Yesterday I attempted my first full marathon. September 17th would have been my dad’s birthday and I lined up at the Air Force Marathon with his Army Air Corp dog tag around my neck. I turned 50 on the 16th and I was looking forward to earning a marathon medal to celebrate my milestone while honoring my dad. But it was not to be.
I was pulled of the course at Mile 21. I was really surprised when this happened. According to my watch, there was still an hour left for the race. While the race materials said there was a “no exceptions cut-off time” I expected to be able to participate until that time. Race results from last year’s marathon showed people finished after the no exceptions cut-off time and a quick check of yesterday’s results showed the same. But I’m not a race director and it wasn’t my decision.
While I’m certainly disappointed, I’m not devastated. Even though I was tired and sore, I was feeling pretty good at Mile 21 and I KNOW I had enough gas in the tank to cover 26.2 miles…I just wasn’t as fast as I needed to be.
Prior to Mile 21, I had a great time. There was limited crowd support (the race is held on a military base) but I enjoyed the folks I saw. Air Force personnel worked the event and when I passed them I thanked them for their service to our country. I tried to encourage people I passed who were struggling. Several of them ended up at the Medical Tent and physically could not finish the race. I enjoyed some back and forth banter with an Elvis impersonator at the Mile 18 water station.
Yep, up until Mile 21 it was a good day.
I also enjoyed the festivities and race expo held on Friday. I met Sid, a volunteer I’d encountered many times on Air Force Marathon’s Facebook page. I met Josh Cox, one of my running heroes. A “surprise guest” appeared at the end of the pre-race pasta party and I had my photo taken with Air Force Chief of Staff General Norton A. Schwartz. Dad would have gotten a kick out of that.
(I need to take a detour here and mention that Coach Lynn ran a great half marathon. I haven’t seen her medal. She hid it from me when I called her from the bus to let her know about my Mile 21 incident.)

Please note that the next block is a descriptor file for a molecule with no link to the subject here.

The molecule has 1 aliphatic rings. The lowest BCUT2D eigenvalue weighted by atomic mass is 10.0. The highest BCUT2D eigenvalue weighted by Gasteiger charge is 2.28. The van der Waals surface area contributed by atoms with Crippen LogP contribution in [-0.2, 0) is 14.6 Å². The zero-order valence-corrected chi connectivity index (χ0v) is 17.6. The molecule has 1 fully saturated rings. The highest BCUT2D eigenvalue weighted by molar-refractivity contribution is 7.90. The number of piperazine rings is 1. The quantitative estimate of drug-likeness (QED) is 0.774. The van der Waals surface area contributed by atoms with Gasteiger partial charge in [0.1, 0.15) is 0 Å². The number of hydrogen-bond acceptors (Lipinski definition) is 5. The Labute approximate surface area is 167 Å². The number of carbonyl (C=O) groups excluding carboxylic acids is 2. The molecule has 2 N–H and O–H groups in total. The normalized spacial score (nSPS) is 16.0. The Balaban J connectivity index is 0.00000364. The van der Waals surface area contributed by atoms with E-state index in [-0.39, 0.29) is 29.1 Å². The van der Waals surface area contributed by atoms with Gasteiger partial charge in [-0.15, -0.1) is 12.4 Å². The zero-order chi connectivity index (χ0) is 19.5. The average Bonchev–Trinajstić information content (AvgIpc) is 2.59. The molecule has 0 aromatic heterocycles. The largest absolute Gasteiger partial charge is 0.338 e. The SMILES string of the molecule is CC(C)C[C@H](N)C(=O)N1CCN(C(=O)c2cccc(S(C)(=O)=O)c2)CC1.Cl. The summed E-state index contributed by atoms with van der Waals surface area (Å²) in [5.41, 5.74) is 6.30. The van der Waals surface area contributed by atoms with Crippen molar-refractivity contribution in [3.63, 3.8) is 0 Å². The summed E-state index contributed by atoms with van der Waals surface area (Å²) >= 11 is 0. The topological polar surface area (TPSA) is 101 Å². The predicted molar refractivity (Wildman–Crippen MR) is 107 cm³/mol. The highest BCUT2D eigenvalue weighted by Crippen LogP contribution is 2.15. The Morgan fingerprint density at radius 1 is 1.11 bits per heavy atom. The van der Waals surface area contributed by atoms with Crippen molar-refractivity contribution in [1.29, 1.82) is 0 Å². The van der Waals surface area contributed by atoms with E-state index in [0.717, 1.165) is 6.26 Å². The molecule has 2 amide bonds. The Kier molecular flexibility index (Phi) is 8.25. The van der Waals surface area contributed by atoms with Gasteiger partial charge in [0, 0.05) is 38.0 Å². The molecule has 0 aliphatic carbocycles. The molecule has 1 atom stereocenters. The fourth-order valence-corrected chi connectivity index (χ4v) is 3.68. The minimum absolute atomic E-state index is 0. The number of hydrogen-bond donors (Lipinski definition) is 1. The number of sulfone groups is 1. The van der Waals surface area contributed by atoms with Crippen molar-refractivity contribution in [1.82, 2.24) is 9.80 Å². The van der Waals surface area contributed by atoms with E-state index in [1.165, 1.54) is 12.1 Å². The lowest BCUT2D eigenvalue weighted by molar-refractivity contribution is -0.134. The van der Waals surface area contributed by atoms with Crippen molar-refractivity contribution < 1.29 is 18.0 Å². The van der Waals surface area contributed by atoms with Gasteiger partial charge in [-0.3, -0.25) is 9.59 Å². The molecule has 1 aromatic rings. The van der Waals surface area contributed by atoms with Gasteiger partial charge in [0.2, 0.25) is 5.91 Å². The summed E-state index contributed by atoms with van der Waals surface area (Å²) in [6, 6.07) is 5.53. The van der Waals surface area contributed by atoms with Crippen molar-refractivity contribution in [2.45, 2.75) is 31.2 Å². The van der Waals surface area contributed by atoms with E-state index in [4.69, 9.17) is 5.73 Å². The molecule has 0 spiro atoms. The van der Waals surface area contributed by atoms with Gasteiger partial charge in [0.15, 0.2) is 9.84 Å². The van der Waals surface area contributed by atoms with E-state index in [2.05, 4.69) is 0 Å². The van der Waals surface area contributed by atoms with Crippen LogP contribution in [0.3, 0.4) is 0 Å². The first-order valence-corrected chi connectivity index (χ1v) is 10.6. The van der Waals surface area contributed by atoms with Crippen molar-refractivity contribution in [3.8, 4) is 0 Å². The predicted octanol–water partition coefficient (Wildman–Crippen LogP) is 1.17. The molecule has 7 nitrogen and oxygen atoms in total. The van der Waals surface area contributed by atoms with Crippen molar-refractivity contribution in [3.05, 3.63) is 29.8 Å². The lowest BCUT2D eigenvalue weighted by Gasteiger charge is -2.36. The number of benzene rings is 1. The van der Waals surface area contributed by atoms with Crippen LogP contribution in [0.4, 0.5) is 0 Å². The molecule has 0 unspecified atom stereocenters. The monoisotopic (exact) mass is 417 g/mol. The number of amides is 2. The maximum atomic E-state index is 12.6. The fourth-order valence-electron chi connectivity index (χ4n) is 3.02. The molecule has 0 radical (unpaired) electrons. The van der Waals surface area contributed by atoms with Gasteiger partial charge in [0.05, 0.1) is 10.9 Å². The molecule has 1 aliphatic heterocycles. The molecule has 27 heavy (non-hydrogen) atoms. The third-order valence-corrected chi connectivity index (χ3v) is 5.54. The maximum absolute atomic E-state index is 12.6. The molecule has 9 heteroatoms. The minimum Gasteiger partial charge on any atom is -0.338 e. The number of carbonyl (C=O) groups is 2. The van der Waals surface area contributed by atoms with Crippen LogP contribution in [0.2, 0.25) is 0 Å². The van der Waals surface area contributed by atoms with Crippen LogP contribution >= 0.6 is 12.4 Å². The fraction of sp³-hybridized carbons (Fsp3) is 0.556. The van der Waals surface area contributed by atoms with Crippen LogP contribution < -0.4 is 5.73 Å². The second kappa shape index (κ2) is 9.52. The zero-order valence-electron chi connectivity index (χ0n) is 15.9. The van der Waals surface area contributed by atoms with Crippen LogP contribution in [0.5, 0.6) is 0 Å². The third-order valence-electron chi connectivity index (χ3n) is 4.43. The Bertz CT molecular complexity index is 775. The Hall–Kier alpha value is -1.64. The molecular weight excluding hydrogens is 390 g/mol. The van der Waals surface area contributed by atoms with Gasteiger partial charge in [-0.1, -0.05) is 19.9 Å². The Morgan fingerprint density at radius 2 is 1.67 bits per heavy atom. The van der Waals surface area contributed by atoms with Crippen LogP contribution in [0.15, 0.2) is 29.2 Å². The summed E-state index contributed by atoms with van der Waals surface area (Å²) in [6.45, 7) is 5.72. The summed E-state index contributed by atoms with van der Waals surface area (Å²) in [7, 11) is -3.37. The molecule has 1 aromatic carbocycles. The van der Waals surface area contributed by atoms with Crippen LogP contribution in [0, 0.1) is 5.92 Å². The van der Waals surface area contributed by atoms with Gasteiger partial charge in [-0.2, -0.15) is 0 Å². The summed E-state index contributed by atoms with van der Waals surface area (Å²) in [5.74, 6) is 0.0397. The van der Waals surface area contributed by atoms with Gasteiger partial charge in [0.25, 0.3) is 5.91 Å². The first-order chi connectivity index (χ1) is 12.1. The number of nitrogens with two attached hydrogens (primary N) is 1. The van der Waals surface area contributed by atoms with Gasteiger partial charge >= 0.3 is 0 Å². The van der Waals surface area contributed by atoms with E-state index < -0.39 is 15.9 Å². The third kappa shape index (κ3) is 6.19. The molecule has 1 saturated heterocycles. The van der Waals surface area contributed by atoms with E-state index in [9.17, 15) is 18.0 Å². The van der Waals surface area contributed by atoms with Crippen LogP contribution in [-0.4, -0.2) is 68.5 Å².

As I said, I had a good experience until Mile 21. But I wasn’t prepared for what happened after I was taken off the course. I made a quick Facebook update and texted a few people to let folks know what happened. I wasn’t expecting the outpouring of support I received. Here’s a small sample:
“That’s further than I’ve ever run… By 7 miles! Way to go!”
“Do you have *any* idea how awesome you are? How much you’ve inspired so many people? Your dedication, spirit, accomplishments – PLUS 21 miles – make you one of my she-roes.”
“I cannot even imagine running 21 miles. I still haven’t moved past a 5k. You are an inspiration to me.”
“My dad did not come across the finish line his first 2 marathons – yet they are his most memorable. I am so proud of you!”
When my cousin called I asked if he was calling to console me. His response: “There’s nothing to console you about. You ran 21 miles. Your dad’s proud of you.”
As my phone rang, as texts came in, and as Facebook comments were made I was reminded how fortunate I am to have so many people in my life who care. In fact, the only tears I shed yesterday were a direct result of being deeply moved and overwhelmed by all of the kindness that was shown to me. I don’t take that for granted
Yep, yesterday was a great day.